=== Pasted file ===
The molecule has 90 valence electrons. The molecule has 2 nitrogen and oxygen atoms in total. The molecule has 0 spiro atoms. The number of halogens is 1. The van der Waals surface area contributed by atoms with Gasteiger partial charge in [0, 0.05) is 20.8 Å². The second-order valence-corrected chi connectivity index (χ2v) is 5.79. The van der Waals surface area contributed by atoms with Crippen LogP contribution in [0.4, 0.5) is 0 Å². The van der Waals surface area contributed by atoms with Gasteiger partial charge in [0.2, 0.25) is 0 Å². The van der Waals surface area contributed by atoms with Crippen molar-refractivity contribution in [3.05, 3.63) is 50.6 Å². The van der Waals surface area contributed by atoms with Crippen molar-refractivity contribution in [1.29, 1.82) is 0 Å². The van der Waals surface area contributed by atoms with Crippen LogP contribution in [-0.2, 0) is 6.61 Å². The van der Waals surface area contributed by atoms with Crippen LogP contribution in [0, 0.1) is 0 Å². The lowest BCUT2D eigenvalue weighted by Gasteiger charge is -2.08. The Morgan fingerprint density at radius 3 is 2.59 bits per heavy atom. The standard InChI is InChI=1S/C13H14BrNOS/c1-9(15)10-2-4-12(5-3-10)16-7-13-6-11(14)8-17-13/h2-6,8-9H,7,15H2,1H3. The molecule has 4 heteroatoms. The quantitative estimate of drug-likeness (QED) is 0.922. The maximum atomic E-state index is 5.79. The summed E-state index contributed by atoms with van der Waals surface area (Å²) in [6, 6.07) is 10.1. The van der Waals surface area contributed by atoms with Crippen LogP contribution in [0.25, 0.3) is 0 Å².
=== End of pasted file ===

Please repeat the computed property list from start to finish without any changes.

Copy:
The molecule has 90 valence electrons. The molecule has 2 nitrogen and oxygen atoms in total. The molecule has 0 spiro atoms. The number of halogens is 1. The van der Waals surface area contributed by atoms with Gasteiger partial charge in [0, 0.05) is 20.8 Å². The second-order valence-corrected chi connectivity index (χ2v) is 5.79. The van der Waals surface area contributed by atoms with Crippen LogP contribution in [0.4, 0.5) is 0 Å². The van der Waals surface area contributed by atoms with Gasteiger partial charge in [0.2, 0.25) is 0 Å². The van der Waals surface area contributed by atoms with Crippen molar-refractivity contribution in [3.05, 3.63) is 50.6 Å². The van der Waals surface area contributed by atoms with Crippen molar-refractivity contribution in [1.29, 1.82) is 0 Å². The van der Waals surface area contributed by atoms with Crippen LogP contribution in [-0.2, 0) is 6.61 Å². The van der Waals surface area contributed by atoms with Crippen LogP contribution in [0, 0.1) is 0 Å². The lowest BCUT2D eigenvalue weighted by Gasteiger charge is -2.08. The Morgan fingerprint density at radius 3 is 2.59 bits per heavy atom. The standard InChI is InChI=1S/C13H14BrNOS/c1-9(15)10-2-4-12(5-3-10)16-7-13-6-11(14)8-17-13/h2-6,8-9H,7,15H2,1H3. The molecule has 4 heteroatoms. The quantitative estimate of drug-likeness (QED) is 0.922. The maximum atomic E-state index is 5.79. The summed E-state index contributed by atoms with van der Waals surface area (Å²) in [6, 6.07) is 10.1. The van der Waals surface area contributed by atoms with Crippen LogP contribution in [0.25, 0.3) is 0 Å².